SCOTUS: Law Banning Sports Betting Unconstitutional
The Supreme Court of the United States (SCOTUS) has declared the Professional and Amateur Sports Protection Act (PASPA) unconstitutional, paving the way for states to legalize sports betting.
PASPA, passed by the US Congress back in 1992, made it illegal for states to sponsor, operate, license, or authorize betting on competitive sports such as basketball and American football. The only exception is Nevada, home to resort-city and casino haven Las Vegas. The state of New Jersey, whose plans to support their struggling economy with sports betting were struck down by PASPA, challenged the constitutionality of the law in the Supreme Court last June 2017.
The Court, voting 6-3 in favor of New Jersey, ruled that the power to legalize and ban sports betting lies not with the federal government but with the state governments. The ruling clears the way for states to decide whether they will allow sports betting in their respective jurisdiction.
Justice Samuel Amlito, delivering the Opinion of the Court, wrote:
“The legalization of sports gambling requires an important policy choice, but the choice is not ours to make. Congress can regulate sports gambling directly, but if it elects not to do so, each State is free to act on its own…Our job is to interpret the law Congress has enacted and decide whether it is consistent with the Constitution. PASPA is not.”
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Jackpot for Bettors, Operators, and State Economies
The decision of SCOTUS would attract sports bettors and betting operators to participate legally on the US market, according to Jeff Ifrah, founding member of iDevelopment and Economic Association (iDEA).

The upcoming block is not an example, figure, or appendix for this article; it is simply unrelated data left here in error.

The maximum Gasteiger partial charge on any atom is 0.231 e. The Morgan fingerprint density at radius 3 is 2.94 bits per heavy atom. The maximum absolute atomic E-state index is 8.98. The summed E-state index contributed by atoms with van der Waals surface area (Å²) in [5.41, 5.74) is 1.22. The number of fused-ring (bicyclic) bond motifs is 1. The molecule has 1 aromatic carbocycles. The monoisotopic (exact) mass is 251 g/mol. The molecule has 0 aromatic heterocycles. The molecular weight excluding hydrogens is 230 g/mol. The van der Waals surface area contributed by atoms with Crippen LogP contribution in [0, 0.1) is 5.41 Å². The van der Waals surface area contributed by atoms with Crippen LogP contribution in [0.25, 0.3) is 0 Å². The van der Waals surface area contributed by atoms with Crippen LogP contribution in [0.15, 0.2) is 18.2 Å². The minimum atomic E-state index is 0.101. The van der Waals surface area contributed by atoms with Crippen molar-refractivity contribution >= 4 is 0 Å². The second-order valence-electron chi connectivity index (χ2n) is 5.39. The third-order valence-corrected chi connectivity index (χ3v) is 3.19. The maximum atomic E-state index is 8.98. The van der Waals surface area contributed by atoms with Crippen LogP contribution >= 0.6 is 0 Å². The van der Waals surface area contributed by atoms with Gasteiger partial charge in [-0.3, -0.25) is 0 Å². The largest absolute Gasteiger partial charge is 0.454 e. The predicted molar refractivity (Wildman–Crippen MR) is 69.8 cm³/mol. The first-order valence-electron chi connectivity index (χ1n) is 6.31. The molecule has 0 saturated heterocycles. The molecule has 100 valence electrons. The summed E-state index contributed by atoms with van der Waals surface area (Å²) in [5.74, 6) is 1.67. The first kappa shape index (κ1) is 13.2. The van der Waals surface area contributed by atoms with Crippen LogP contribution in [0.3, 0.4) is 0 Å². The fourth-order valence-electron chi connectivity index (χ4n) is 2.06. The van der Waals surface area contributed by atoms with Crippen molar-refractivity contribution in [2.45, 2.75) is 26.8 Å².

Ifrah, in a statement, said:
“The Supreme Court’s decision is a jackpot for not just sports betting but the entire gaming industry in general. Now entertainment companies formerly driven to offshore locations… can return to the U.S., bringing jobs and economic opportunities with them. States… may now implement pro-business measures to encourage gaming and create the benefits like increased tax revenue that previously only a handful of states were permitted to enjoy…This ruling will create a positive domino effect by allowing any state that wants to, to open its doors and reap the benefits of rationally regulated gaming.”
New Jersey and 20 other states that supported the case are expected to boost their respective economies with sports betting, should they wish to legalize it.
Steve Ruddock, online casino PlayNJ lead specialist, said:
“A perfect storm is brewing for New Jersey’s legal online gambling industry. Already setting monthly revenue records, the SCOTUS ruling this week… will bode well for the industry. New Jersey will likely be the first state to introduce regulated sports betting following the Supreme Court ruling. The state has been preparing for this day longer than any other, and is likely to have full-fledged sports betting available before the start of the NFL season.”
New Jersey, the first state that legalized online gambling, just posted its second highest revenue month this April. According to the New Jersey Division of Gaming Enforcement, state-licensed online gambling operators in NJ including that of Goldent Nugget Casino generated US$23 million in revenue, just short of the record US$ 25.6 million posted last March.
The organization’s state also received US$4.03 million in taxes last April. Since the state legalized online gambling, it has received a total of US$142.6 million in tax revenue.